Reaping what we sow with Russia

August 2, 2013

President Barack Obama’s scheduled trip this fall might be cancelled now that Russia has decided to grant leaker/defector Edward Snowden temporary asylum. On issue after issue, it seems we are now paying a heavy price for 20 years, starting under President Bill Clinton and exacerbated under President George W. Bush, of failing to establish a relationship with Russia that was based on mutual interests and gains – from NATO enlargement under President Clinton to missile defense under President Bush, we have, from their perspective, repeatedly stuck a needle in Russia’s eye.  While Russia is responsible for its own behavior, we should not be surprised when at some point Moscow pushes back and asserts their interests as they define them, not as we think they should.  So, we should have no illusions of surprise when a Russia slowly getting back on its feet makes life difficult for us – and symbolic protestations from Washington will accomplish nothing.  It is worth noting that, if the entire thing were reversed and we had the Russian version of Snowden, we would likely be doing the same thing they are. If Obama wants a reason not to meet with Putin, he should focus instead on the illegitimate imprisonment of Pussy Riot and others, and the state driven harassment of gay people.  Obviously, the wise move for Russia would have been to hand Mr. Snowden over to the United States to face a fair judicial process – something average Russians do not have access to. For a person who claims to be an advocate for rights and freedom, Mr. Snowden is surely in for a big surprise the longer he stays in Russia. Still, if President Obama wants to start rebuilding a relationship that achieves vital goals commensurate to our national interests – including nuclear weapons reduction and proliferation, complementing the pivot to Asia, and putting pressure on Iran to abandon its nuclear goals, he’d better get on that plane and get busy.  One might ask, where are today’s Kennans? Everything in life can’t be tactical.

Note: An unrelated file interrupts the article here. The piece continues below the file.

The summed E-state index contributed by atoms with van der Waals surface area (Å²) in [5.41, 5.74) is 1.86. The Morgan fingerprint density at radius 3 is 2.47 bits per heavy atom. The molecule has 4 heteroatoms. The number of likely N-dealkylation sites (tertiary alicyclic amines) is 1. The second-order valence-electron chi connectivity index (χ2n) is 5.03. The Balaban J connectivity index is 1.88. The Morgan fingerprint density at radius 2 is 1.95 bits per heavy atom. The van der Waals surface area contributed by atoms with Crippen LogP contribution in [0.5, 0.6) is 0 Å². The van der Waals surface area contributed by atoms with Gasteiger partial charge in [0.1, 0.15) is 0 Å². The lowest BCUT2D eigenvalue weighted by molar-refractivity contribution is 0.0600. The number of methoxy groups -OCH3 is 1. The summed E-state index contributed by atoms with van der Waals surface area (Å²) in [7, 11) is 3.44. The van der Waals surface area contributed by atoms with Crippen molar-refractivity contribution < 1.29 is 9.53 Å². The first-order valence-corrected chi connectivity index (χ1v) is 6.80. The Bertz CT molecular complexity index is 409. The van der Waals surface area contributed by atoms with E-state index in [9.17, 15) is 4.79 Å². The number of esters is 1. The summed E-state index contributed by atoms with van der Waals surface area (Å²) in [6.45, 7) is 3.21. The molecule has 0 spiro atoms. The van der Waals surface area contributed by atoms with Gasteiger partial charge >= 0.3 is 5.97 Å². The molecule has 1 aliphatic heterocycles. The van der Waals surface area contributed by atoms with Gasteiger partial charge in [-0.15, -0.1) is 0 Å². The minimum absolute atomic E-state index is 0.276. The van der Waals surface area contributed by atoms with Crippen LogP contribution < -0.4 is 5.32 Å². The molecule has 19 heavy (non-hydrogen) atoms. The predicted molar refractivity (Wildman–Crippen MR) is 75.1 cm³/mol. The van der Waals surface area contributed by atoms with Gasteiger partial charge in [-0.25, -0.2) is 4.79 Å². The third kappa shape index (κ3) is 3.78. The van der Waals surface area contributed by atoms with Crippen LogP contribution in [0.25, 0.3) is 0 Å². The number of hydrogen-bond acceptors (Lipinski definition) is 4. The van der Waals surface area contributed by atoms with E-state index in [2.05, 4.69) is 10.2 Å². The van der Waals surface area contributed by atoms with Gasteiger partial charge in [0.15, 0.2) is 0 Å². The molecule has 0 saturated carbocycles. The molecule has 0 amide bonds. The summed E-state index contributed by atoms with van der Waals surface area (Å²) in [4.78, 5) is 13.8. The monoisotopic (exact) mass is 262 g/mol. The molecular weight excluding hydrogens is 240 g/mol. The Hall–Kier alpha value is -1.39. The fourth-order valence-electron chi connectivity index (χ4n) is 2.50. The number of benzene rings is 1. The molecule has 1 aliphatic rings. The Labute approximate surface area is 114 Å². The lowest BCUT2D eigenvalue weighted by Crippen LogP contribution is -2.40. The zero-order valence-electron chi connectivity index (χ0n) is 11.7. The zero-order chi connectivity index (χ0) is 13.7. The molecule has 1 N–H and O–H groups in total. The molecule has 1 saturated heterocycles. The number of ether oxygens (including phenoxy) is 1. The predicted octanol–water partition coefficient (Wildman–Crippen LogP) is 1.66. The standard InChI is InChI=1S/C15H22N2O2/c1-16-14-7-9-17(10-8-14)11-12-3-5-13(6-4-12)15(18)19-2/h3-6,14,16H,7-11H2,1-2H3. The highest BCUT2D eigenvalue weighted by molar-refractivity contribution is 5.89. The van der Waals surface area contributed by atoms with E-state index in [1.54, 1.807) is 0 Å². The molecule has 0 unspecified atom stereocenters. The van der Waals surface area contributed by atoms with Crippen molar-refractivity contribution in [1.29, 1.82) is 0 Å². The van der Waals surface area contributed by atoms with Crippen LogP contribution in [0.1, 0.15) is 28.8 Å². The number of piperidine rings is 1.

Sean Kay, Ph.D. is Director of the Arneson Institute for Practical Politics and Public Affairs, and also Robson Professor of Politics and International Studies Chair at Ohio Wesleyan University. He is the author of Global Security in the Twenty-First Century: The Quest for Power and the Search for Peace.